When will the isolation barrier be built?
The public debate about an isolation barrier hypothesizes that heat from the subsurface reaction could reach radiologically impacted material buried in the adjacent West Lake Landfill, or that a second reaction could originate near radiologically impacted material.

There continues to be no health, safety or environmental reason to build a barrier. The U.S. Environmental Protection Agency (EPA) has said that West Lake Landfill is safe. The Missouri Department of Health & Senior Services has said there is no public health or safety risk at Bridgeton Landfill. In addition, it is highly-unlikely that the reaction which is occurring in one portion of the South Quarry, and is moving south — away from West Lake Landfill — will reverse direction and migrate vertically and laterally toward radiologically impacted material.

There is reason to debate whether a barrier is even necessary. Still, the Landfill team continues to work closely on barrier options with the EPA, who has assembled a team of experts that includes the U.S. Army Corps of Engineers and U.S. Geological Survey. The Landfill team has solicited input and perspective from important community partners, such as St. Louis International Airport, the Federal Aviation Administration and U.S. Department of Agriculture. In addition, the team has retained one of the foremost bird mitigation experts in North America to consult on the various barrier options.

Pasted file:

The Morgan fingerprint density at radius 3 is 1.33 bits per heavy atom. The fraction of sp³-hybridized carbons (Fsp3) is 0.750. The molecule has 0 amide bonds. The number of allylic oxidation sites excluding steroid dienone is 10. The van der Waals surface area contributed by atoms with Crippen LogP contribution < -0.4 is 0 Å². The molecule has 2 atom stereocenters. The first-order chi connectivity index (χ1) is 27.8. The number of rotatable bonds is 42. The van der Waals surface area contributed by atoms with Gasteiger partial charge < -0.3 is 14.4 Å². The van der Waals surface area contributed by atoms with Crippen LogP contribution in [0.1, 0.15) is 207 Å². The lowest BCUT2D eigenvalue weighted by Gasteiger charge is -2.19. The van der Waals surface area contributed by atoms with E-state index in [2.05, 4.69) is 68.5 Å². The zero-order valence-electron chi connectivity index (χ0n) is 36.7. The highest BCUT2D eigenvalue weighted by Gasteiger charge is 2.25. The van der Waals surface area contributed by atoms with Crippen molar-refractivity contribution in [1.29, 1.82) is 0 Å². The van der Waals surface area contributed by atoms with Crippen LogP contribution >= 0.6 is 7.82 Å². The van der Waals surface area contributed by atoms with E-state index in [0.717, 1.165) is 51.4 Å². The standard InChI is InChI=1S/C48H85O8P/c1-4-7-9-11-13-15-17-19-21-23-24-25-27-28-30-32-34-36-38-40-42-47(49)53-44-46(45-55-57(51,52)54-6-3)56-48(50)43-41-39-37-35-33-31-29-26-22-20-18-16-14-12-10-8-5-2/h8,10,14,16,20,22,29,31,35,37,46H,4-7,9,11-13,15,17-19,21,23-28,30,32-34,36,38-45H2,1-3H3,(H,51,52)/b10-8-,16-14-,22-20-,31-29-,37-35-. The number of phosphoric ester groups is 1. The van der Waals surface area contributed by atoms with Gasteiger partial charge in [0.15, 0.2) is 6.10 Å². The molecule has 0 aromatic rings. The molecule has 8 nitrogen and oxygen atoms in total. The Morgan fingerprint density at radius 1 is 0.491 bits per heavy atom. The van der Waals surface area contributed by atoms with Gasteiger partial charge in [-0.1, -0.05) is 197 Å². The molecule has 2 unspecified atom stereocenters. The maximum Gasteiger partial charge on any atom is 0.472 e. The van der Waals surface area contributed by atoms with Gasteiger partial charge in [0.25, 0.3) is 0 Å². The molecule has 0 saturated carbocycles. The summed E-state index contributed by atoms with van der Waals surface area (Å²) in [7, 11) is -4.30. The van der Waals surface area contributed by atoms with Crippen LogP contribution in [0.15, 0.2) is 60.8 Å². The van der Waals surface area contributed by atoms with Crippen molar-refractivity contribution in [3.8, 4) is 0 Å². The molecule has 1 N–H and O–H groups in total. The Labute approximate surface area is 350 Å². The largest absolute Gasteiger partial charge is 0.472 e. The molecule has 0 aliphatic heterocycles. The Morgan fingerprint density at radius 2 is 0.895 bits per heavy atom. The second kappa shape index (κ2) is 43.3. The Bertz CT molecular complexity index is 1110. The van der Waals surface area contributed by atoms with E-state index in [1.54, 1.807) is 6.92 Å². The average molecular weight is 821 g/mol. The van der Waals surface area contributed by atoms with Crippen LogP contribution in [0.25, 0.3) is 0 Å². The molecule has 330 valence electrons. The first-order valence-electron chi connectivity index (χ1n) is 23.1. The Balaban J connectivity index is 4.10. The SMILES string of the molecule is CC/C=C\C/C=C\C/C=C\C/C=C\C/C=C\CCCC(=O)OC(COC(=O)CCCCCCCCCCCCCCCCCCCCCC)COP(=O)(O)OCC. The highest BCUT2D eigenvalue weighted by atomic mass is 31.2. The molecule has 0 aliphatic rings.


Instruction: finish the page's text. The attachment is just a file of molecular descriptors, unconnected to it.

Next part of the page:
If the EPA elects to install a barrier, it should be technically feasible, bring resolution to the matter within a reasonably fast time frame and satisfy legitimate Airport concerns regarding bird hazards to commercial aircraft.
What is Bridgeton Landfill’s relationship to West Lake Landfill?
The Bridgeton Landfill is adjacent to the West Lake Landfill OU-1, which is a designated EPA Superfund Site that contains low-level radiologically impacted material. Both sites were acquired as part of a much larger transaction in 2008. Detailed information about West Lake Landfill can be found at: http://westlakelandfill.com.